All about earth tubes: an energy-efficient way to heat/cool buildings
October 21, 2016 - Earth tubes are a new and viable way to reduce the amount of energy needed to heat and cool a building.
October 21, 2016 By Kyleigh Marcotte and Andrew Trudel
Researchers with Natural Resources Canada recently analyzed the effectiveness of earth tube heat exchanger systems. Considered a passive geothermal technology, earth tube exchangers enable the transfer of ground source energy to heat or cool a building while using its existing ventilation system. The goal of this project is to explore alternative ways to make commercial and residential buildings’ heating systems more energy efficient.
Earth tubes are underground pipes buried beneath the frost line, the maximum depth within the soil where groundwater is expected to freeze. The frost line depth varies depending on the climatic conditions of a region.
Made of concrete, steel and/or plastic, earth tubes are used to condition outside ventilation air as it is pulled into a building. The surrounding earth moderates the temperature of the air drawn in through pipes, which is colder than the outdoor air in summer and warmer in the winter months. The air is then brought to ambient indoor temperatures by the building’s existing heating and cooling system.
“The addition of earth tubes to a building’s temperature control system could significantly reduce the need for certain kinds of ventilation air heating and cooling,” says Michel Tardif, research engineer and project leader with CanmetEnergy, a branch of Natural Resources Canada. In fact, results from a recent field study conducted in Toronto, Ont. indicated that earth tubes can warm winter air by as much as 14.3°C and cool summer air by about 6.8°C.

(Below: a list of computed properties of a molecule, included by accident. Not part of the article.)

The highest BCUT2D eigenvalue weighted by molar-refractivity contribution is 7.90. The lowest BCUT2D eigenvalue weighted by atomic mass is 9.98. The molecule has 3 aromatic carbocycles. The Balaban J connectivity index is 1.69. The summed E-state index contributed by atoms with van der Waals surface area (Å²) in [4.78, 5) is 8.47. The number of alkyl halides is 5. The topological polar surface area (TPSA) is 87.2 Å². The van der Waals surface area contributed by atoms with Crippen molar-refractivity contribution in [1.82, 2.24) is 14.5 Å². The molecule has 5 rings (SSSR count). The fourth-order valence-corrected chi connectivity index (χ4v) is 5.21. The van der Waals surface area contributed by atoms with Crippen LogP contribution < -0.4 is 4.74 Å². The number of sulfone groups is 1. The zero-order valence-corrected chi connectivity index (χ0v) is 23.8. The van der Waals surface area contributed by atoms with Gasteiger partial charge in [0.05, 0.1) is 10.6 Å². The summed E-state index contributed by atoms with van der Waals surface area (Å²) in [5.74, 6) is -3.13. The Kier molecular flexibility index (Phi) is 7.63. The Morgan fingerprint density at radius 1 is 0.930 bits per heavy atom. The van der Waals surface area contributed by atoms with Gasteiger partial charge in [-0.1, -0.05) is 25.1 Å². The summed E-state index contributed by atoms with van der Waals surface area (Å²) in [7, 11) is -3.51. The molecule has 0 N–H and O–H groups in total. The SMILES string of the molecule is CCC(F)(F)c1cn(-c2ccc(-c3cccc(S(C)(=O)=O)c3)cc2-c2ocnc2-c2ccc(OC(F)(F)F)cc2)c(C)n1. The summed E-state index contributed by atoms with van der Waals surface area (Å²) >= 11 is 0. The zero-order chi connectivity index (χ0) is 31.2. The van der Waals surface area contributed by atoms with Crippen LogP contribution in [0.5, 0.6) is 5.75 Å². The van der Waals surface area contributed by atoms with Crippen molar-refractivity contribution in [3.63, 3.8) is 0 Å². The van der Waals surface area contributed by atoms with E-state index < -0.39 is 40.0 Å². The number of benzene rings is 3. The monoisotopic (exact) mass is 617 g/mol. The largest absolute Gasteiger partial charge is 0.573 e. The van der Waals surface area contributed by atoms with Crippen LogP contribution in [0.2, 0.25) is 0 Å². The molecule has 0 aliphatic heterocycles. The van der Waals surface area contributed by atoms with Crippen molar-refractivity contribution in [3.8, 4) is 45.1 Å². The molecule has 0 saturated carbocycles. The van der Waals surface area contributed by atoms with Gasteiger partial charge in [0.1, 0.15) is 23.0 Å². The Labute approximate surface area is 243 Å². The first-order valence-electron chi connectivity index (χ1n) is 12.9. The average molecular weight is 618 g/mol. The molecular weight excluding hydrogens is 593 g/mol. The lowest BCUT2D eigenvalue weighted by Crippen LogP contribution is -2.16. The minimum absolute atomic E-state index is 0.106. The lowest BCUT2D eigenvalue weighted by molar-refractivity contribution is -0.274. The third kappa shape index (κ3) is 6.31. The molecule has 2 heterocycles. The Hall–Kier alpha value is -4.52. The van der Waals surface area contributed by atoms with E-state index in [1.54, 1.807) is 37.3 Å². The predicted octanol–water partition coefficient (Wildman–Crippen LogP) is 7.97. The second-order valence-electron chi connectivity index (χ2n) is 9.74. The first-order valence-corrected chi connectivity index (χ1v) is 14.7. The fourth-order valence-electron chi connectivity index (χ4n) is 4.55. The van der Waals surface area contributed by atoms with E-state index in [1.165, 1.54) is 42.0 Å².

Other benefits of earth tubes
Energy efficiency is not the only advantage of using earth-to-air heat exchange systems such as earth tubes. They also require minimal maintenance and have lower operational costs than traditional temperature control systems. Additionally, they are effective in reducing the use of fossil fuels and the release of greenhouse gas emissions from buildings.
Earth tube guidelines
“We’re currently working to validate our research model with results from a building located on the Scarborough campus of the University of Toronto, which has one of the largest earth tube systems in Canada,” says Tardif. This research will lead to published design guidelines, since no well-defined parameters currently exist for earth tubes. These guidelines will help accelerate the adoption of earth tubes in buildings across the country.
Organizations across North America that are looking for new ways to improve the energy efficiency of their buildings and reduce operational costs have expressed an interest in the results of CanmetEnergy’s earth tubes research.
Earth tubes offer a sustainable alternative to reducing the use of conventional heating and cooling systems while producing clean, renewable, and affordable energy. Since building energy consumption accounts for about 15% of Canada’s greenhouse gas emissions, the more energy efficient buildings we have, the better it is for our environment.
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